Randell Derrick

April 25th, 2011 at 1:43 AM    

Hey there! Some­one in my Face­book group shared this site with us so I came to check it out. I’m def­i­nitely enjoy­ing the infor­ma­tion. I’m book-marking and will be tweet­ing this to my fol­low­ers! Great blog and ter­rific style and design.

Gerald Marante

April 27th, 2011 at 5:37 AM    

I’m not that much of a online reader to be hon­est but your blogs really nice, keep it up! I’ll go ahead and book­mark your site to come back later on. Many thanks


May 31st, 2011 at 6:54 PM    

I am real­iz­ing that I am being self­ish in wor­ry­ing about my own feel­ings and not really see­ing his feel­ings. It never really occurred to me that although I say I see his feel­ings that I was not actu­ally look­ing at his feel­ings, and that his feel­ings and his words about his feel­ings just made me more upset about my own feel­ings. His hurt became my own hurts which effected my own feelings.

I am try­ing to look at myself.…and do not know why I do this. I want to be that per­son that cares, truly looks at the other person’s feel­ings over my own first, espe­cially when i am the one doing the hurt­ing. Now that I am see­ing it, I know it does not change any­thing. I need to change that in me and I will try until it comes nat­ural, until I change my nature.

My bf has been say­ing that he does not think I like his nature .…I really believe I do…I like his nature…its mine that I never under­stood but didn’t know any bet­ter. I am a self­ish per­son when it comes to this and many other things when it comes to him and our relationship.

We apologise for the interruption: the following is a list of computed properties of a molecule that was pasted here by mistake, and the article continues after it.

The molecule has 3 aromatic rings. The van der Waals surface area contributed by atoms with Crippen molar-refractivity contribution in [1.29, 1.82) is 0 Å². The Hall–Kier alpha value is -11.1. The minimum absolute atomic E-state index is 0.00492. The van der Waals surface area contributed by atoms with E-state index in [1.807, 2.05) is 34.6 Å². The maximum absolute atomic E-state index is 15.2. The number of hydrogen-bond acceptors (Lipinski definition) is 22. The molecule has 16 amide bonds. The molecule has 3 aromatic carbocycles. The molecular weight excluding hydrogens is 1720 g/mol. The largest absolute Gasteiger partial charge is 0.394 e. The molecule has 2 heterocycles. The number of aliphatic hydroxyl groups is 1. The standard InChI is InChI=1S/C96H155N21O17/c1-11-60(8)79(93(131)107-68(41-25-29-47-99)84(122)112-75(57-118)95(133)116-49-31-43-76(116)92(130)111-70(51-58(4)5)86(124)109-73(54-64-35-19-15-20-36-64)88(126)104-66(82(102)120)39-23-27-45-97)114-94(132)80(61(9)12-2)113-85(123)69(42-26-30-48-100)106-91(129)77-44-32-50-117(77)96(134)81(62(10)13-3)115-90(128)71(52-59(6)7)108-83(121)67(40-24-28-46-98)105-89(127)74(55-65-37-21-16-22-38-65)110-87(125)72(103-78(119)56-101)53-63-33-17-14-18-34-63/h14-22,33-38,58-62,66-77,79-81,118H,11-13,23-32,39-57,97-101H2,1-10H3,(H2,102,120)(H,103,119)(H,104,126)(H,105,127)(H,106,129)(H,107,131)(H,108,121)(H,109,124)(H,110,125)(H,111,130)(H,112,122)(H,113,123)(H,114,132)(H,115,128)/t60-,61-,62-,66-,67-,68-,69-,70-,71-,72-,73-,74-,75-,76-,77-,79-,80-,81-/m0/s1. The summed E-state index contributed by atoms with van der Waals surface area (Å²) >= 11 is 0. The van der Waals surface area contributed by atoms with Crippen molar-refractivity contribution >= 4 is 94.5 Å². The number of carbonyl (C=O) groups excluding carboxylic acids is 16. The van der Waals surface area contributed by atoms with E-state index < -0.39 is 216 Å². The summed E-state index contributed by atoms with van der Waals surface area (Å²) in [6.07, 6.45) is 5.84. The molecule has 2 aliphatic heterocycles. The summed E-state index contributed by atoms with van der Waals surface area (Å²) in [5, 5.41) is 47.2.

This arti­cle has helped me look at myself…I really really never have. I would always lay the blame on him.

Another thing I def­i­nitely do, you talk about in this arti­cle is, “want­ing a sen­si­tive man” and then not want­ing that when he becomes sen­si­tive. I have done this and I do not know why. I have hurt my bf so much because I would say I want you to love me so much and then when he did, I would tell him he did not have to love me so much. What is wrong with me?

Also, I have not pur­chased your books yet, unfor­tu­nately money is a prob­lem. But I am read­ing your blogs and these arti­cles hop­ing it can pro­vide me with some help as I wait to pur­chase your books. Thank you for the arti­cles and blogs I am def­i­nitely under­stand­ing myself a lit­tle bit…


May 31st, 2011 at 6:58 PM    

Sorry, one more ques­tion, How can we edu­cate our­selves on the gen­der differences??


May 31st, 2011 at 7:37 PM    

I have hurt my bf so much because I would say I want you to love me so much and then when he did, I would tell him he did not have to love me so much. What is wrong with me?”

Noth­ing is wrong with you. You just have a low self esteem like most peo­ple. As soon as some­one shows his love for you, you think that he is an idiot that he can love YOU (or some­thing like that).


May 31st, 2011 at 7:38 PM    

There’s a whole chap­ter on women/men dif­fer­ences in The Game­less Rela­tion­ship, a bonus book with The Rela­tion­ship Saver.


June 2nd, 2011 at 5:50 AM    

Thank you Radomir for your sup­port and guid­ance. I have bought both books and have read the man­ual 2 times and I am look­ing to re-read it every­day until my knee jerk­ing reflexes are how I am sup­pose to react accord­ing to the man­ual inside of all the wrong ways I have been before. Thank you! And thank you for your reply post…I really do think that is exactly why I treated my bf like this…I really do not think that I am lov­able the way most peo­ple receive love, b/c I have made a lot of mis­takes in my life.


February 7th, 2012 at 2:42 PM    

Fan­tas­tic arti­cle ! You have­made some very astute state­ments and I appre­ci­ate the the effort you have put into your writ­ing. Its clear that you know what you are writ­ing about. I am excited to read more of your sites content.


September 2nd, 2014 at 9:57 PM    

It is very inter­est­ing to learn the dif­fer­ence on how a man per­ceives things ver­sus a woman.